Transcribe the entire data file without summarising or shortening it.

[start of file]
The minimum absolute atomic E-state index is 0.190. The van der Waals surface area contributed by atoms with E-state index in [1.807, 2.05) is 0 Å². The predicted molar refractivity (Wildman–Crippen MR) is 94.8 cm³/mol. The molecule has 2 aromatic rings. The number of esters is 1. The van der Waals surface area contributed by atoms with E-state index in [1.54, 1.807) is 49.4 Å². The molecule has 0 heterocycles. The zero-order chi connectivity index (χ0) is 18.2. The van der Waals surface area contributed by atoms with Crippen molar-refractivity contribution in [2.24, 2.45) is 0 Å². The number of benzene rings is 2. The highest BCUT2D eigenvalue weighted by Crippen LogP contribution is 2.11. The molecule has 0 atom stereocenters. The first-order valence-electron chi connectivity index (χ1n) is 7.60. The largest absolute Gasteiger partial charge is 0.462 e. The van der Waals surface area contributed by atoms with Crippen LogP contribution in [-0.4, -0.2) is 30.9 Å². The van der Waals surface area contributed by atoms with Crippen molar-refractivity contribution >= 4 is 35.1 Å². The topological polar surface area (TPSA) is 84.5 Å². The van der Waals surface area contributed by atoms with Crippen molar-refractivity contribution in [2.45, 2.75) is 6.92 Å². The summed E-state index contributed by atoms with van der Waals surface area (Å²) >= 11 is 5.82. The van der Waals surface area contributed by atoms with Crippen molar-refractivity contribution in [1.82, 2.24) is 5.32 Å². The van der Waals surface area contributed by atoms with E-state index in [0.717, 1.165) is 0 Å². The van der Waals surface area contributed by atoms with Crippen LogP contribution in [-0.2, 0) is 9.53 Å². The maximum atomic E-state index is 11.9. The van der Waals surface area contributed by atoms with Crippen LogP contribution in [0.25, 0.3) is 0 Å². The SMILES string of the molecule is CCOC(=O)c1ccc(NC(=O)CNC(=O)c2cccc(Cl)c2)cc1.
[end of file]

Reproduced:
The minimum absolute atomic E-state index is 0.190. The van der Waals surface area contributed by atoms with E-state index in [1.807, 2.05) is 0 Å². The predicted molar refractivity (Wildman–Crippen MR) is 94.8 cm³/mol. The molecule has 2 aromatic rings. The number of esters is 1. The van der Waals surface area contributed by atoms with E-state index in [1.54, 1.807) is 49.4 Å². The molecule has 0 heterocycles. The zero-order chi connectivity index (χ0) is 18.2. The van der Waals surface area contributed by atoms with Crippen molar-refractivity contribution in [2.24, 2.45) is 0 Å². The number of benzene rings is 2. The highest BCUT2D eigenvalue weighted by Crippen LogP contribution is 2.11. The molecule has 0 atom stereocenters. The first-order valence-electron chi connectivity index (χ1n) is 7.60. The largest absolute Gasteiger partial charge is 0.462 e. The van der Waals surface area contributed by atoms with Crippen LogP contribution in [-0.4, -0.2) is 30.9 Å². The van der Waals surface area contributed by atoms with Crippen molar-refractivity contribution >= 4 is 35.1 Å². The topological polar surface area (TPSA) is 84.5 Å². The van der Waals surface area contributed by atoms with Crippen molar-refractivity contribution in [2.45, 2.75) is 6.92 Å². The summed E-state index contributed by atoms with van der Waals surface area (Å²) >= 11 is 5.82. The van der Waals surface area contributed by atoms with Crippen molar-refractivity contribution in [1.82, 2.24) is 5.32 Å². The van der Waals surface area contributed by atoms with E-state index in [0.717, 1.165) is 0 Å². The van der Waals surface area contributed by atoms with Crippen LogP contribution in [-0.2, 0) is 9.53 Å². The maximum atomic E-state index is 11.9. The van der Waals surface area contributed by atoms with Crippen LogP contribution in [0.25, 0.3) is 0 Å². The SMILES string of the molecule is CCOC(=O)c1ccc(NC(=O)CNC(=O)c2cccc(Cl)c2)cc1.